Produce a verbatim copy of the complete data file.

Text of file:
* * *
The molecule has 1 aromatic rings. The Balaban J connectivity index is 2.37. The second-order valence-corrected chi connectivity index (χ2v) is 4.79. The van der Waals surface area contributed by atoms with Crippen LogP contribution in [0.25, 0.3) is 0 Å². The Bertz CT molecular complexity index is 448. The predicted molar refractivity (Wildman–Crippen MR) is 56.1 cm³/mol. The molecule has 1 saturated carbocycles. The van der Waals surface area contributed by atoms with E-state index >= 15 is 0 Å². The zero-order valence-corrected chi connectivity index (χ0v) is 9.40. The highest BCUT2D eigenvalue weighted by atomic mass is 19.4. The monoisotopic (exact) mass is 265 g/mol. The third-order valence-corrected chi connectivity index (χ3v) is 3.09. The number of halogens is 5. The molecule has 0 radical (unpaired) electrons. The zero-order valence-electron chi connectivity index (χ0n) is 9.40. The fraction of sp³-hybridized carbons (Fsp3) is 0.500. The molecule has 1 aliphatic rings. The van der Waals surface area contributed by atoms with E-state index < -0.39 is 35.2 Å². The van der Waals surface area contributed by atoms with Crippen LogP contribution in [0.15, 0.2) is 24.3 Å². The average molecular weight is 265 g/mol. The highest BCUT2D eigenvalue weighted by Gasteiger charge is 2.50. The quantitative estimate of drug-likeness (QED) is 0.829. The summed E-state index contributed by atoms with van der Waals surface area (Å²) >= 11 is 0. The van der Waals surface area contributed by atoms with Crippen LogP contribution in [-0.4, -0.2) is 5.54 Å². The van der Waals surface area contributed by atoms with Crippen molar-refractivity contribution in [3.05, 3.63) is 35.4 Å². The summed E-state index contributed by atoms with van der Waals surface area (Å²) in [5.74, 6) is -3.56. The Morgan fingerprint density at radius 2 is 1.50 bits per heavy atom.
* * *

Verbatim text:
The molecule has 1 aromatic rings. The Balaban J connectivity index is 2.37. The second-order valence-corrected chi connectivity index (χ2v) is 4.79. The van der Waals surface area contributed by atoms with Crippen LogP contribution in [0.25, 0.3) is 0 Å². The Bertz CT molecular complexity index is 448. The predicted molar refractivity (Wildman–Crippen MR) is 56.1 cm³/mol. The molecule has 1 saturated carbocycles. The van der Waals surface area contributed by atoms with E-state index >= 15 is 0 Å². The zero-order valence-corrected chi connectivity index (χ0v) is 9.40. The highest BCUT2D eigenvalue weighted by atomic mass is 19.4. The monoisotopic (exact) mass is 265 g/mol. The third-order valence-corrected chi connectivity index (χ3v) is 3.09. The number of halogens is 5. The molecule has 0 radical (unpaired) electrons. The zero-order valence-electron chi connectivity index (χ0n) is 9.40. The fraction of sp³-hybridized carbons (Fsp3) is 0.500. The molecule has 1 aliphatic rings. The van der Waals surface area contributed by atoms with E-state index < -0.39 is 35.2 Å². The van der Waals surface area contributed by atoms with Crippen LogP contribution in [0.15, 0.2) is 24.3 Å². The average molecular weight is 265 g/mol. The highest BCUT2D eigenvalue weighted by Gasteiger charge is 2.50. The quantitative estimate of drug-likeness (QED) is 0.829. The summed E-state index contributed by atoms with van der Waals surface area (Å²) >= 11 is 0. The van der Waals surface area contributed by atoms with Crippen LogP contribution in [-0.4, -0.2) is 5.54 Å². The van der Waals surface area contributed by atoms with Crippen molar-refractivity contribution in [3.05, 3.63) is 35.4 Å². The summed E-state index contributed by atoms with van der Waals surface area (Å²) in [5.74, 6) is -3.56. The Morgan fingerprint density at radius 2 is 1.50 bits per heavy atom.